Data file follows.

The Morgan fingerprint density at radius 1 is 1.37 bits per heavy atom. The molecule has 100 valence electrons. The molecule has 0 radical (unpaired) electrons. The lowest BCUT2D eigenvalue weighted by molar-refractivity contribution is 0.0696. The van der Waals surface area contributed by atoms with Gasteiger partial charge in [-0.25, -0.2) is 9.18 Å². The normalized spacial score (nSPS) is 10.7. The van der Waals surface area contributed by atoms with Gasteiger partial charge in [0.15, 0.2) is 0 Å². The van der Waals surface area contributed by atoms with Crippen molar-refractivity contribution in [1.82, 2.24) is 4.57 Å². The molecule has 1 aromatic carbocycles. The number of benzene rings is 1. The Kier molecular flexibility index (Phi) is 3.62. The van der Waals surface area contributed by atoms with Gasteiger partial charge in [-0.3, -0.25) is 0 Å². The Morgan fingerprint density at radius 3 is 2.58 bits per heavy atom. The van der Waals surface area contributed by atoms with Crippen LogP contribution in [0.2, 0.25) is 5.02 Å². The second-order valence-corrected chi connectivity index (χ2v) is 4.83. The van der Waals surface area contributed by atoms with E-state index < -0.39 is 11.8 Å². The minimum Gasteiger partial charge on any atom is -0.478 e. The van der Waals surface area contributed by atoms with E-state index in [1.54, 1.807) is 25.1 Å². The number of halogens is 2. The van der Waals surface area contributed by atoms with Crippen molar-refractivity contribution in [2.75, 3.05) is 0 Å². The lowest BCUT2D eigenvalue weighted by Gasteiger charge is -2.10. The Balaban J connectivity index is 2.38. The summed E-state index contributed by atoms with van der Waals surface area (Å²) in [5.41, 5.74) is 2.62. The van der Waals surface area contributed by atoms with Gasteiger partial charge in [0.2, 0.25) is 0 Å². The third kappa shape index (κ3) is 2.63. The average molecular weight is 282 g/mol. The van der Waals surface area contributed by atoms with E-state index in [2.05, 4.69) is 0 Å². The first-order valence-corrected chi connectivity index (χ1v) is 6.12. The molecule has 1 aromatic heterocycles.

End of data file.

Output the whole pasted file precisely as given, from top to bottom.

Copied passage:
The Morgan fingerprint density at radius 1 is 1.37 bits per heavy atom. The molecule has 100 valence electrons. The molecule has 0 radical (unpaired) electrons. The lowest BCUT2D eigenvalue weighted by molar-refractivity contribution is 0.0696. The van der Waals surface area contributed by atoms with Gasteiger partial charge in [-0.25, -0.2) is 9.18 Å². The normalized spacial score (nSPS) is 10.7. The van der Waals surface area contributed by atoms with Gasteiger partial charge in [0.15, 0.2) is 0 Å². The van der Waals surface area contributed by atoms with Crippen molar-refractivity contribution in [1.82, 2.24) is 4.57 Å². The molecule has 1 aromatic carbocycles. The number of benzene rings is 1. The Kier molecular flexibility index (Phi) is 3.62. The van der Waals surface area contributed by atoms with Gasteiger partial charge in [-0.3, -0.25) is 0 Å². The Morgan fingerprint density at radius 3 is 2.58 bits per heavy atom. The van der Waals surface area contributed by atoms with Crippen LogP contribution in [0.2, 0.25) is 5.02 Å². The second-order valence-corrected chi connectivity index (χ2v) is 4.83. The van der Waals surface area contributed by atoms with E-state index < -0.39 is 11.8 Å². The minimum Gasteiger partial charge on any atom is -0.478 e. The van der Waals surface area contributed by atoms with E-state index in [1.54, 1.807) is 25.1 Å². The number of halogens is 2. The van der Waals surface area contributed by atoms with Crippen molar-refractivity contribution in [2.75, 3.05) is 0 Å². The lowest BCUT2D eigenvalue weighted by Gasteiger charge is -2.10. The Balaban J connectivity index is 2.38. The summed E-state index contributed by atoms with van der Waals surface area (Å²) in [5.41, 5.74) is 2.62. The van der Waals surface area contributed by atoms with Gasteiger partial charge in [0.2, 0.25) is 0 Å². The third kappa shape index (κ3) is 2.63. The average molecular weight is 282 g/mol. The van der Waals surface area contributed by atoms with E-state index in [2.05, 4.69) is 0 Å². The first-order valence-corrected chi connectivity index (χ1v) is 6.12. The molecule has 1 aromatic heterocycles.